For a while, four people from Agos, author
Karin Karakaşlı, photographer Berge Arabian, architect Zakarya
Mildanoğlu and I, are visiting the historical inns (hanlar) of
Istanbul. This very special tour is triggered by the curiosity of
Berge. One day, when we are chatting in the yard of Agos, he asked,
“I hear the word 'han' very often, what does it mean?” and told
him that it is not something that can be explained and we should
visit them together. Standing near us, Karin said that she would like
to come and so we formed our trio of travelers.
The first han we visit was Vezir Han in Çemberlitaş. With the guidance of my friend Sarkis Erol, we traveled through the last 50 years of the han, starting from Sarkis' childhood memories. After our visit was published in Agos, Zakarya teasingly said, “What are you up to without even telling me?” Next week, we, 'three musketeers', had D'artagnan with us.
Thus, we started to spend a day in a week in Historical Peninsula, surrounded by centuries-old walls.
Today, inns are no longer economic centers of this gigantic metropolis. Big bazaars and shopping malls have replaced them. However, these buildings don't mean much to us, each of them seeming like a satellite town on its own. We are seeking for the traces of the past. Karin, with her poet sensitivity, collects personal stories and Berge takes pictures that speak, tell and make you think. Being a real archive-worm, Zakarya provides information that surprises us all, sometimes from an old memoir or from a century-old newspaper ad.
Shop-owners that we talked during our visits are nostalgic about the old rush of the inns, which have an apparent calmness about them right now. They are talking about the number of rounds of cloth merchant Sarkis' two horse carriage and hundreds of kilos that porters had been carrying in a day and say that their most important job is to take care of the flowers in pots now.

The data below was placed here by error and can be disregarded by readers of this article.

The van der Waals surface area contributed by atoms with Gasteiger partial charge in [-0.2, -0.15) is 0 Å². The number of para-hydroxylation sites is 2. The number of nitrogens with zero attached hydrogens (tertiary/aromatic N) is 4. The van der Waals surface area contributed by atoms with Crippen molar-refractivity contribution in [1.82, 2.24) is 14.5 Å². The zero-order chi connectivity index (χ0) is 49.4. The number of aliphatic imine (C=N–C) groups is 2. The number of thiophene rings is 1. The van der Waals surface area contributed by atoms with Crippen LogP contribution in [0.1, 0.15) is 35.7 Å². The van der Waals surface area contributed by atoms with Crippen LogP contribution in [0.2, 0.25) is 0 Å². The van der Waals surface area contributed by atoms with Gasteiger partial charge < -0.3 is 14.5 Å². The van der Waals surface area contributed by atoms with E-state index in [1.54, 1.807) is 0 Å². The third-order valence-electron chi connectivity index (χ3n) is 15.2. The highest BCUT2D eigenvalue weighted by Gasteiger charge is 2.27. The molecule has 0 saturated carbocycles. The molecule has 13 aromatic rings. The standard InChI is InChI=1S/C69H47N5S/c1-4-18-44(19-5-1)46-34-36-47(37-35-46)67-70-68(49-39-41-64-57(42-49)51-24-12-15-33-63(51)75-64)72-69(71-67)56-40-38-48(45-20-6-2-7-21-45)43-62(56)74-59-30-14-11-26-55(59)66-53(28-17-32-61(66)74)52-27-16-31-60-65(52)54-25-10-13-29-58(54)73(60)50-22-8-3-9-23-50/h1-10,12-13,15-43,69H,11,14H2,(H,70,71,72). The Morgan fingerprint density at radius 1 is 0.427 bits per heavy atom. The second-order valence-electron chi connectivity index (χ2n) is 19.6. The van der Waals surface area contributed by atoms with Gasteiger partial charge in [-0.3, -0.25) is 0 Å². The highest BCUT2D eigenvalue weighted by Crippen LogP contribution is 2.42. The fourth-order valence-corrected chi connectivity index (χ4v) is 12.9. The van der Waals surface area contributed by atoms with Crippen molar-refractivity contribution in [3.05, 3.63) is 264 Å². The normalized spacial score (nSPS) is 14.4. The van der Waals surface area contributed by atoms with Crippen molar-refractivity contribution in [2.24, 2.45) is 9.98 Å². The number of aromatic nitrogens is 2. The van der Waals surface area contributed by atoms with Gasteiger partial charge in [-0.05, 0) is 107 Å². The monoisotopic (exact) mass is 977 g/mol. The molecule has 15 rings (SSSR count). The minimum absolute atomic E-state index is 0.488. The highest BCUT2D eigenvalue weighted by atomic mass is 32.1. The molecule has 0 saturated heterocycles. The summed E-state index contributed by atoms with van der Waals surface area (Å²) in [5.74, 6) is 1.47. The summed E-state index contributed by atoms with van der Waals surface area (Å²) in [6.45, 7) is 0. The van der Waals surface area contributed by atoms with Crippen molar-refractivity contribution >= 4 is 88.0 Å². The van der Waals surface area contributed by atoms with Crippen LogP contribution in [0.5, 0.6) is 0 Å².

As you can guess, my duty in these visits is coordination. I am responsible of choosing the han of the week and determining the people that we will talk to.
This week, we visited the famous Kurşunlu Han in Karaköy. When we walked through the door of the thousand-year-old Genoese building, we all felt that we stepped outside of space and time. The buzz and roar of the city suddenly stopped and we became free of that rush.
Dear Ara Suner hosted us and said that there were boiler-smiths in this han before. Now, there are mostly spring traders He is engaged with saw trade. “The rooms in the upper floor, where our shop is also located, were dorms of the workers and porters once. Porters from Şebinkarahisar used to come here to work and sleep there.” The concierge of the han is also from Şebinkarahisar. We also talked about his homeland.
By the way, let me tell you that after we are done with visiting inns, we will start to visit Turkish baths (hamam). We cannot imagine what kind of surprises await us.
This city, which is so attractive that it deserves famous poet Yeğişe Çarents' “universal prostitute” and Tevfik Fikret's “the virgin widow after fourty husbands” epithets, is full of mystery. We, Istanbul-lovers, are carried away by the joy of touching one or two of those mysteries between the walls of thousands-of-years-old streets once in a week.
I think it is the only way to answer the question of Berge, who was born in Qamishli, went to school in Beirut, lived in Canada and then settled in Istanbul.